Even at this early stage, we’re seeing the impact of increased demand on our electricity supply. You can’t set up 40 or 50 new chargers to support an electrified delivery fleet and just expect the grid to cope. We’re seeing dramatic shifts in urban electric load profiles. A recent analysis in Germany showed that without significant changes, adding personal EVs to current electrical demand will cause the transformer load to exceed the maximum transformer rating by 60% in 2040, causing widespread network failure. Meeting this challenge will require innovative peak management solutions and a shift to distributed generation, micro-grids, clean and renewable energy sources and large-scale energy storage capacity.
The ways we use vehicles are changing
Back in the 1950s and ‘60s driving the family car on the wide-open interstate became part of the American Dream. Mass production and cheap gas brought this ideal within reach of most people, and personal, door-to-door transportation became everyone’s expectation. Vehicle-centric urban design became the norm. But today those norms are changing. Led by young millennials, many people today prefer not to own a car. They may join a car-sharing service such as Zipcar for on-demand transportation rather than bear the expense of owning a car. Uber and Lyft have made ridesharing services ubiquitous in many cities—and in fact they are having a major impact on congestion at airports and in city centers. These new patterns of vehicle use will certainly influence our new mobility systems. Where will it make sense to use autonomous vehicles? Where will we need to develop new forms of public transit? What systems are needed to manage the power requirements of a car-sharing fleet?
It all depends on having the right commercial models
As we have seen, new mobility systems will introduce dramatic changes in electrical storage, infrastructure, generation, delivery and vehicle usage patterns. We need business models that can keep up. How will electrification replace the hydrocarbon value chain and who is going to pay for it? Who is going to profit from it? What new financing models do we need? What new electricity pricing models will make the economics work? (Time-of-day electrical rates won’t do it.) What is the impact of digital technology, and how can digital capabilities enable new commercial models? A recent analysis with a taxi company in Germany showed that small electrified fleet operators have a great opportunity to create new revenue by selling excess charging capacity to other EV owners during non-peak hours. That’s just one example of the creative thinking we’ll need to develop new commercial models for this new era.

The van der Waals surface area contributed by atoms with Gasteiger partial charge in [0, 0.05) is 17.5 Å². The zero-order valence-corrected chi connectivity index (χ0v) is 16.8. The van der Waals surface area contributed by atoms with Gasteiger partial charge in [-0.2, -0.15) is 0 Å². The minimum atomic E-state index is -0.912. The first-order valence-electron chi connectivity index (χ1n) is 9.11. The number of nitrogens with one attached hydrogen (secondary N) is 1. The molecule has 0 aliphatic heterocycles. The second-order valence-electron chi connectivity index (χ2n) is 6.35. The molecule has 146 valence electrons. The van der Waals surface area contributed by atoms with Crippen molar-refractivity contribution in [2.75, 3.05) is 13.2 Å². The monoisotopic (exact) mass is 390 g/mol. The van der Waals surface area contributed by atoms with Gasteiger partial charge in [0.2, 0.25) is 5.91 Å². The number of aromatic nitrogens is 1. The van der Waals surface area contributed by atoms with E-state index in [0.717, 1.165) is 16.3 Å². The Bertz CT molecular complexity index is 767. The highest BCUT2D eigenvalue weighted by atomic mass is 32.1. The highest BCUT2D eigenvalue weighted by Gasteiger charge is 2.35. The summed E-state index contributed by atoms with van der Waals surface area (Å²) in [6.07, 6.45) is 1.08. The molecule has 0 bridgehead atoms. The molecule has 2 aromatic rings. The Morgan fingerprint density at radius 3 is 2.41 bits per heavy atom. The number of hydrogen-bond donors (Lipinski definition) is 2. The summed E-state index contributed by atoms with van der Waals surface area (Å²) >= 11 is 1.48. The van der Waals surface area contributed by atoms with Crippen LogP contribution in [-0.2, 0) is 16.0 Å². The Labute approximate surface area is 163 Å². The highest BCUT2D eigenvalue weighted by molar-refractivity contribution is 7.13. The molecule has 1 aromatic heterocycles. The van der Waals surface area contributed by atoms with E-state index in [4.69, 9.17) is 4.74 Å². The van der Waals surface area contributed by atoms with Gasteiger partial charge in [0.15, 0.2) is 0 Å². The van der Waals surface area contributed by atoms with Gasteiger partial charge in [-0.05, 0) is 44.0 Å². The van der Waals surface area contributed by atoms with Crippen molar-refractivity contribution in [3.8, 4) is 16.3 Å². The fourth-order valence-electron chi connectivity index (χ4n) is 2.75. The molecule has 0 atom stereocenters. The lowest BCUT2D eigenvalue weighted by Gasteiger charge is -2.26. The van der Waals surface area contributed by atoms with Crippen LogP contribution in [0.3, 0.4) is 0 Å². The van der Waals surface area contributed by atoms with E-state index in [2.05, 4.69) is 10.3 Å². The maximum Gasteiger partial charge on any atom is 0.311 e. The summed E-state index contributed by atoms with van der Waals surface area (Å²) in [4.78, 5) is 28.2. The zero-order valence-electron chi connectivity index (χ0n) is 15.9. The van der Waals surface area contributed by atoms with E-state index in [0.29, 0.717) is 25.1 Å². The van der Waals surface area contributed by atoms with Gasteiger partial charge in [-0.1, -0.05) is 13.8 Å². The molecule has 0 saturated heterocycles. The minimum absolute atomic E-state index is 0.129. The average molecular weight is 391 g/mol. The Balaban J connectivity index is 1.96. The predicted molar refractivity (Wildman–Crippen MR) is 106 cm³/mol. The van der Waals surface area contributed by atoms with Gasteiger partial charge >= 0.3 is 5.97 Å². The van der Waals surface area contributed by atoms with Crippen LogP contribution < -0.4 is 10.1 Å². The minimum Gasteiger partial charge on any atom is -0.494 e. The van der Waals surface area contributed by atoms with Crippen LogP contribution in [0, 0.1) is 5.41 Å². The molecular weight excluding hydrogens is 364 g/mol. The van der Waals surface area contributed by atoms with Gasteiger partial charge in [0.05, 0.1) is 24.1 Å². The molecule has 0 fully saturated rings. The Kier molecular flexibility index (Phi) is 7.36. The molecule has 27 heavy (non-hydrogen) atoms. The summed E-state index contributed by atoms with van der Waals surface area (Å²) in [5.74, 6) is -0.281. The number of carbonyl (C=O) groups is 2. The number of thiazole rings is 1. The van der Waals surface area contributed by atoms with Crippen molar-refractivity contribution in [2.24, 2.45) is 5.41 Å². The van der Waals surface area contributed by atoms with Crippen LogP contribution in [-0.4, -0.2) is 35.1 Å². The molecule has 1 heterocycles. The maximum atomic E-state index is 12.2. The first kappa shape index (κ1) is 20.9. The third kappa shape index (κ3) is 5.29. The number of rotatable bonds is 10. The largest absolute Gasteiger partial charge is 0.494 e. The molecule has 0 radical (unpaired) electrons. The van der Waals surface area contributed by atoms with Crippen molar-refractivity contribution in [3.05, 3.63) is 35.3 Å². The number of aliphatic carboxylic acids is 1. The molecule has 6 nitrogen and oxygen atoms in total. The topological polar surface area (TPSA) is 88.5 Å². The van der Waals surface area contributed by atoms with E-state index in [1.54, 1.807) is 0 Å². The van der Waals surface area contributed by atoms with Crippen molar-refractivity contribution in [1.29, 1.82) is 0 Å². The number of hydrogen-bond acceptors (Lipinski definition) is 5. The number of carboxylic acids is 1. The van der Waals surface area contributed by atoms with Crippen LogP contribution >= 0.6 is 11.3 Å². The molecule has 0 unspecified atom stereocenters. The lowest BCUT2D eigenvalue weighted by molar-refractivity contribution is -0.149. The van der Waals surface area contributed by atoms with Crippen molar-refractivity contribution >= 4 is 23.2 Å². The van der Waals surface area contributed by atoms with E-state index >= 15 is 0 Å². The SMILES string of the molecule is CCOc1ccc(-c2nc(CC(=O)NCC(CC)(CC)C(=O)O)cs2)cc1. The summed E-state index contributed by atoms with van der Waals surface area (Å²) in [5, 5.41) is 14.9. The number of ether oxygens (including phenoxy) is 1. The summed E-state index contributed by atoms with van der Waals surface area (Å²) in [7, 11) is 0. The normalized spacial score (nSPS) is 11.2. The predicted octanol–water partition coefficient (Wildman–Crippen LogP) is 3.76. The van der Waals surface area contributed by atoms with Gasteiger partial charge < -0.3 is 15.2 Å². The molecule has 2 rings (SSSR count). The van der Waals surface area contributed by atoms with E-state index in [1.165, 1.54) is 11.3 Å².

Further reading: Strategies for Improving Smart City Logistics
Central to all of this is the growing convergence between connected data and electricity. New ways of generating, distributing, storing and consuming electricity are introducing tremendous complexity into our electrical systems. Connecting all these systems digitally will help sort out the complexity because as the electrons flow, so flow the data. Digital technologies can capture and analyze this data to optimize the flow of energy throughout the system. New AI models will help balance supply with demand and help to determine when to use power from the grid, and when to use it from local generation or storage.
In short, an electrified future means a digital future. It’s just one part of the digital transformation journey for utilities, transportation companies, automakers, governments and the public. Welcome to the digital future.
Further reading: Are We Doing Enough to Secure the Power Grid?
This article was written by Rob Massoudi, Senior Vice President, Digital Transformation Group, ABB. With over 25 years in information technology, Rob is an innovative executive and entrepreneur with experience ranging from founding startups to executive management of global enterprises. His background spans software and systems product development, strategic partnerships, technology led business strategy consulting for the Fortune 500, general management and corporate development.